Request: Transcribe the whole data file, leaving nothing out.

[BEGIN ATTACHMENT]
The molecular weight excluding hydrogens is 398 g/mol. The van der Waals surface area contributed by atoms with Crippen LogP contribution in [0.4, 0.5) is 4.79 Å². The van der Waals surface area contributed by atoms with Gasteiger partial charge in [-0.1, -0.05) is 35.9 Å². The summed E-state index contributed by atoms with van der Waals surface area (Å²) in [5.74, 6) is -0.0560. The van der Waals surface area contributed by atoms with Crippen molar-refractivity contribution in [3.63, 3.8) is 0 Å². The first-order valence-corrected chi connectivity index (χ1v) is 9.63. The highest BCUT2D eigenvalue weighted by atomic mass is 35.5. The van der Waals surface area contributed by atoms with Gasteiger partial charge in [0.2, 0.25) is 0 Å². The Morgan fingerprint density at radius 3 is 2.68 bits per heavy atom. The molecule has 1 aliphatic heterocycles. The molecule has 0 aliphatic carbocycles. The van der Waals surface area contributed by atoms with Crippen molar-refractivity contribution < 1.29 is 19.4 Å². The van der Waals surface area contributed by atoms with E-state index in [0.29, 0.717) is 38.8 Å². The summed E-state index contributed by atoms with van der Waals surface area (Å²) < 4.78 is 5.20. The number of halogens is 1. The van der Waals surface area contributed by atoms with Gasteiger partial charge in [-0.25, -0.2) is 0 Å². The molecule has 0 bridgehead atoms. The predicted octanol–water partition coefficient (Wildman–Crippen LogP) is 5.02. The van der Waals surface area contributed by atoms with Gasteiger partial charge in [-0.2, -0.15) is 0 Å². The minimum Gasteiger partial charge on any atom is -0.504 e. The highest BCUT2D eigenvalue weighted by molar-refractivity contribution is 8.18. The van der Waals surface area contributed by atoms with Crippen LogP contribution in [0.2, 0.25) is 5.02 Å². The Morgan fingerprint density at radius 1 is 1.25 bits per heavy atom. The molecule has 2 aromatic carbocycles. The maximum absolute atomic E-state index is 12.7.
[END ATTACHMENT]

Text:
The molecular weight excluding hydrogens is 398 g/mol. The van der Waals surface area contributed by atoms with Crippen LogP contribution in [0.4, 0.5) is 4.79 Å². The van der Waals surface area contributed by atoms with Gasteiger partial charge in [-0.1, -0.05) is 35.9 Å². The summed E-state index contributed by atoms with van der Waals surface area (Å²) in [5.74, 6) is -0.0560. The van der Waals surface area contributed by atoms with Crippen molar-refractivity contribution in [3.63, 3.8) is 0 Å². The first-order valence-corrected chi connectivity index (χ1v) is 9.63. The highest BCUT2D eigenvalue weighted by atomic mass is 35.5. The van der Waals surface area contributed by atoms with Gasteiger partial charge in [0.2, 0.25) is 0 Å². The Morgan fingerprint density at radius 3 is 2.68 bits per heavy atom. The molecule has 1 aliphatic heterocycles. The molecule has 0 aliphatic carbocycles. The van der Waals surface area contributed by atoms with Crippen molar-refractivity contribution < 1.29 is 19.4 Å². The van der Waals surface area contributed by atoms with E-state index in [0.29, 0.717) is 38.8 Å². The summed E-state index contributed by atoms with van der Waals surface area (Å²) < 4.78 is 5.20. The number of halogens is 1. The van der Waals surface area contributed by atoms with Gasteiger partial charge in [-0.25, -0.2) is 0 Å². The molecule has 0 bridgehead atoms. The predicted octanol–water partition coefficient (Wildman–Crippen LogP) is 5.02. The van der Waals surface area contributed by atoms with Gasteiger partial charge in [-0.2, -0.15) is 0 Å². The minimum Gasteiger partial charge on any atom is -0.504 e. The highest BCUT2D eigenvalue weighted by molar-refractivity contribution is 8.18. The van der Waals surface area contributed by atoms with Crippen LogP contribution in [0.2, 0.25) is 5.02 Å². The Morgan fingerprint density at radius 1 is 1.25 bits per heavy atom. The molecule has 2 aromatic carbocycles. The maximum absolute atomic E-state index is 12.7.